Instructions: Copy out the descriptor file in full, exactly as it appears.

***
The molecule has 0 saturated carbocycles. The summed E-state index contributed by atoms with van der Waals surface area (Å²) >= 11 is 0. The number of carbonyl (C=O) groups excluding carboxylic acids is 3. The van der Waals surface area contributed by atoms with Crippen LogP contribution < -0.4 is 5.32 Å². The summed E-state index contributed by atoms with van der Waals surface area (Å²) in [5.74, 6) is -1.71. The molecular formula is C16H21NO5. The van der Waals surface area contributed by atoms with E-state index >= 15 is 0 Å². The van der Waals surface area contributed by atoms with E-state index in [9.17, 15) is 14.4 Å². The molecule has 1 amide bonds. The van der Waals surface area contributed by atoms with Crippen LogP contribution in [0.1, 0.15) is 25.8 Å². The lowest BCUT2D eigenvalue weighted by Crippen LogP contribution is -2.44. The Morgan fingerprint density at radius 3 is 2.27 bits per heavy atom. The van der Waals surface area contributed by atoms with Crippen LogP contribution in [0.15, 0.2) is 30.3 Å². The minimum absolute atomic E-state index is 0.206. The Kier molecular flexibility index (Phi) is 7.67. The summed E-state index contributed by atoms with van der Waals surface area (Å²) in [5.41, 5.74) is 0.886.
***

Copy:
The molecule has 0 saturated carbocycles. The summed E-state index contributed by atoms with van der Waals surface area (Å²) >= 11 is 0. The number of carbonyl (C=O) groups excluding carboxylic acids is 3. The van der Waals surface area contributed by atoms with Crippen LogP contribution < -0.4 is 5.32 Å². The summed E-state index contributed by atoms with van der Waals surface area (Å²) in [5.74, 6) is -1.71. The molecular formula is C16H21NO5. The van der Waals surface area contributed by atoms with E-state index >= 15 is 0 Å². The van der Waals surface area contributed by atoms with E-state index in [9.17, 15) is 14.4 Å². The molecule has 1 amide bonds. The van der Waals surface area contributed by atoms with Crippen LogP contribution in [0.1, 0.15) is 25.8 Å². The lowest BCUT2D eigenvalue weighted by Crippen LogP contribution is -2.44. The Morgan fingerprint density at radius 3 is 2.27 bits per heavy atom. The van der Waals surface area contributed by atoms with Crippen LogP contribution in [0.15, 0.2) is 30.3 Å². The minimum absolute atomic E-state index is 0.206. The Kier molecular flexibility index (Phi) is 7.67. The summed E-state index contributed by atoms with van der Waals surface area (Å²) in [5.41, 5.74) is 0.886.